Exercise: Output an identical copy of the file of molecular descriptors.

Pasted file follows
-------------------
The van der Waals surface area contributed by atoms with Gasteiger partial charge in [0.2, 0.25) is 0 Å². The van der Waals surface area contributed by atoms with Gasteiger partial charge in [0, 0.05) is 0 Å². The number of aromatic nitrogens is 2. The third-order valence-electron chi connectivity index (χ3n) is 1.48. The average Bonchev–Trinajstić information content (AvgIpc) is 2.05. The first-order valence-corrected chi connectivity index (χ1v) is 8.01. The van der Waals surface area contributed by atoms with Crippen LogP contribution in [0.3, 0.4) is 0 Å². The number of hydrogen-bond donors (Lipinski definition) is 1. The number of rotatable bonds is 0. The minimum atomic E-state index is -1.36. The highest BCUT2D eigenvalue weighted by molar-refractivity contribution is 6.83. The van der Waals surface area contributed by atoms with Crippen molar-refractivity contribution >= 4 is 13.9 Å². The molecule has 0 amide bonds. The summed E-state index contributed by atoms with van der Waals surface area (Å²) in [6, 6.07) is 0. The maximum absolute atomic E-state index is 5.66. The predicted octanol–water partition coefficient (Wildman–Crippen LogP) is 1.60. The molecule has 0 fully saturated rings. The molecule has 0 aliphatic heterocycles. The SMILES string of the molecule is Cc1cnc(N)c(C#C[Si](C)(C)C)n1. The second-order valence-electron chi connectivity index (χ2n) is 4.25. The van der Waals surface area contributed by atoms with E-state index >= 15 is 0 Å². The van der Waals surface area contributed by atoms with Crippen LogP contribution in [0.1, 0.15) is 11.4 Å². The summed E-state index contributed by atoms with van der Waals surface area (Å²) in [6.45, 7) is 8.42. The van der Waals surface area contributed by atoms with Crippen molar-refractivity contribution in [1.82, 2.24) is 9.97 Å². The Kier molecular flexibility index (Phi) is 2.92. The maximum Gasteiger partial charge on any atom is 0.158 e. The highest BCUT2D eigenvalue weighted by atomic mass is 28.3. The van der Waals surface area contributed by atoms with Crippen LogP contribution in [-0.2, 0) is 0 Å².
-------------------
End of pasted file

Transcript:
The van der Waals surface area contributed by atoms with Gasteiger partial charge in [0.2, 0.25) is 0 Å². The van der Waals surface area contributed by atoms with Gasteiger partial charge in [0, 0.05) is 0 Å². The number of aromatic nitrogens is 2. The third-order valence-electron chi connectivity index (χ3n) is 1.48. The average Bonchev–Trinajstić information content (AvgIpc) is 2.05. The first-order valence-corrected chi connectivity index (χ1v) is 8.01. The van der Waals surface area contributed by atoms with Crippen LogP contribution in [0.3, 0.4) is 0 Å². The number of hydrogen-bond donors (Lipinski definition) is 1. The number of rotatable bonds is 0. The minimum atomic E-state index is -1.36. The highest BCUT2D eigenvalue weighted by molar-refractivity contribution is 6.83. The van der Waals surface area contributed by atoms with Crippen molar-refractivity contribution >= 4 is 13.9 Å². The molecule has 0 amide bonds. The summed E-state index contributed by atoms with van der Waals surface area (Å²) in [6, 6.07) is 0. The maximum absolute atomic E-state index is 5.66. The predicted octanol–water partition coefficient (Wildman–Crippen LogP) is 1.60. The molecule has 0 fully saturated rings. The molecule has 0 aliphatic heterocycles. The SMILES string of the molecule is Cc1cnc(N)c(C#C[Si](C)(C)C)n1. The second-order valence-electron chi connectivity index (χ2n) is 4.25. The van der Waals surface area contributed by atoms with E-state index >= 15 is 0 Å². The van der Waals surface area contributed by atoms with Crippen LogP contribution in [0.1, 0.15) is 11.4 Å². The summed E-state index contributed by atoms with van der Waals surface area (Å²) in [6.45, 7) is 8.42. The van der Waals surface area contributed by atoms with Crippen molar-refractivity contribution in [1.82, 2.24) is 9.97 Å². The Kier molecular flexibility index (Phi) is 2.92. The maximum Gasteiger partial charge on any atom is 0.158 e. The highest BCUT2D eigenvalue weighted by atomic mass is 28.3. The van der Waals surface area contributed by atoms with Crippen LogP contribution in [-0.2, 0) is 0 Å².